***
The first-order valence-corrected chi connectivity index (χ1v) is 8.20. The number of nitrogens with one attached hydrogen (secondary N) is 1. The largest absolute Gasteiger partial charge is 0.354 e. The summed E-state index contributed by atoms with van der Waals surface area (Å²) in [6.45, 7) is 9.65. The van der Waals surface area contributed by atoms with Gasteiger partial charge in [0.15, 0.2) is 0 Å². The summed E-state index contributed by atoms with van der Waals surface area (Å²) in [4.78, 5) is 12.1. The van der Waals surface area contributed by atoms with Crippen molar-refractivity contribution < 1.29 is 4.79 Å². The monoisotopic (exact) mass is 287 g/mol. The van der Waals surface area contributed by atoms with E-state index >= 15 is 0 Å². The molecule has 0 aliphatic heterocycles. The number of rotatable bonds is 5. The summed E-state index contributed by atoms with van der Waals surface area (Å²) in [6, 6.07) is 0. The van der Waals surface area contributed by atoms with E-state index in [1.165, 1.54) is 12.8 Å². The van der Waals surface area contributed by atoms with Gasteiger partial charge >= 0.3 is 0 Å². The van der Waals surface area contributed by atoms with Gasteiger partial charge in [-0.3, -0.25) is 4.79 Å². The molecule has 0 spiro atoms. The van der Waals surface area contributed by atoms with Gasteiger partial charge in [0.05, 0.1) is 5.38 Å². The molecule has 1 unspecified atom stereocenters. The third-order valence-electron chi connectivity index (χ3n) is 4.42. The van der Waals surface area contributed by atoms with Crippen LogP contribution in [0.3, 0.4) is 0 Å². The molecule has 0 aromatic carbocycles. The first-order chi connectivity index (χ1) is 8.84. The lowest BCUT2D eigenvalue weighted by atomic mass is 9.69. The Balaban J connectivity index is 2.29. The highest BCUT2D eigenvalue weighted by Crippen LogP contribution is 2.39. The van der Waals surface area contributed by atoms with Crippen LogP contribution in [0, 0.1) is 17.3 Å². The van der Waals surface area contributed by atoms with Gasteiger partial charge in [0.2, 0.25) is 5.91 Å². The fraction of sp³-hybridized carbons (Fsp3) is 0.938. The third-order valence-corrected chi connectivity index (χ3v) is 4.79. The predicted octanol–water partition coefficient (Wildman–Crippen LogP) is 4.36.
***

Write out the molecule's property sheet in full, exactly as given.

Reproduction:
The first-order valence-corrected chi connectivity index (χ1v) is 8.20. The number of nitrogens with one attached hydrogen (secondary N) is 1. The largest absolute Gasteiger partial charge is 0.354 e. The summed E-state index contributed by atoms with van der Waals surface area (Å²) in [6.45, 7) is 9.65. The van der Waals surface area contributed by atoms with Gasteiger partial charge in [0.15, 0.2) is 0 Å². The summed E-state index contributed by atoms with van der Waals surface area (Å²) in [4.78, 5) is 12.1. The van der Waals surface area contributed by atoms with Crippen molar-refractivity contribution < 1.29 is 4.79 Å². The monoisotopic (exact) mass is 287 g/mol. The van der Waals surface area contributed by atoms with E-state index >= 15 is 0 Å². The molecule has 0 aliphatic heterocycles. The number of rotatable bonds is 5. The summed E-state index contributed by atoms with van der Waals surface area (Å²) in [6, 6.07) is 0. The van der Waals surface area contributed by atoms with E-state index in [1.165, 1.54) is 12.8 Å². The van der Waals surface area contributed by atoms with Gasteiger partial charge >= 0.3 is 0 Å². The van der Waals surface area contributed by atoms with Gasteiger partial charge in [-0.3, -0.25) is 4.79 Å². The molecule has 0 spiro atoms. The van der Waals surface area contributed by atoms with Gasteiger partial charge in [0.05, 0.1) is 5.38 Å². The molecule has 1 unspecified atom stereocenters. The third-order valence-electron chi connectivity index (χ3n) is 4.42. The van der Waals surface area contributed by atoms with Crippen LogP contribution in [0.3, 0.4) is 0 Å². The molecule has 0 aromatic carbocycles. The first-order chi connectivity index (χ1) is 8.84. The lowest BCUT2D eigenvalue weighted by atomic mass is 9.69. The Balaban J connectivity index is 2.29. The highest BCUT2D eigenvalue weighted by Crippen LogP contribution is 2.39. The van der Waals surface area contributed by atoms with Crippen LogP contribution in [0, 0.1) is 17.3 Å². The van der Waals surface area contributed by atoms with Gasteiger partial charge in [0.2, 0.25) is 5.91 Å². The fraction of sp³-hybridized carbons (Fsp3) is 0.938. The third-order valence-corrected chi connectivity index (χ3v) is 4.79. The predicted octanol–water partition coefficient (Wildman–Crippen LogP) is 4.36.